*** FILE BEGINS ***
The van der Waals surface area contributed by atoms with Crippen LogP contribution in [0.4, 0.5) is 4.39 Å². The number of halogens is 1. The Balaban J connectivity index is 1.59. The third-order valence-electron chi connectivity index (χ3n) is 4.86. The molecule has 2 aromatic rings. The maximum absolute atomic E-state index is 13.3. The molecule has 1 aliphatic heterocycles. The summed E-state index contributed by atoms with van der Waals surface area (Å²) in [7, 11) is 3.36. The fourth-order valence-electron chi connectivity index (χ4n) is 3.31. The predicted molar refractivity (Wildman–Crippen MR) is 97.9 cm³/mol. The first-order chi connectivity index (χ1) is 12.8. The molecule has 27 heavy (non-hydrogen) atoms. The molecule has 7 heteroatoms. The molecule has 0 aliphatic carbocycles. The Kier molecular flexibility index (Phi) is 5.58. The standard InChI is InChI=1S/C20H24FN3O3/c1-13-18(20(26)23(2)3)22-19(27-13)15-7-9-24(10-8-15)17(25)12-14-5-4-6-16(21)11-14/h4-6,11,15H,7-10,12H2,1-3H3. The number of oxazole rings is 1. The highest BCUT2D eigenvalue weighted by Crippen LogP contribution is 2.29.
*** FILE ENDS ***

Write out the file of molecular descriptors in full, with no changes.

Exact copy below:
The van der Waals surface area contributed by atoms with Crippen LogP contribution in [0.4, 0.5) is 4.39 Å². The number of halogens is 1. The Balaban J connectivity index is 1.59. The third-order valence-electron chi connectivity index (χ3n) is 4.86. The molecule has 2 aromatic rings. The maximum absolute atomic E-state index is 13.3. The molecule has 1 aliphatic heterocycles. The summed E-state index contributed by atoms with van der Waals surface area (Å²) in [7, 11) is 3.36. The fourth-order valence-electron chi connectivity index (χ4n) is 3.31. The predicted molar refractivity (Wildman–Crippen MR) is 97.9 cm³/mol. The first-order chi connectivity index (χ1) is 12.8. The molecule has 27 heavy (non-hydrogen) atoms. The molecule has 7 heteroatoms. The molecule has 0 aliphatic carbocycles. The Kier molecular flexibility index (Phi) is 5.58. The standard InChI is InChI=1S/C20H24FN3O3/c1-13-18(20(26)23(2)3)22-19(27-13)15-7-9-24(10-8-15)17(25)12-14-5-4-6-16(21)11-14/h4-6,11,15H,7-10,12H2,1-3H3. The number of oxazole rings is 1. The highest BCUT2D eigenvalue weighted by Crippen LogP contribution is 2.29.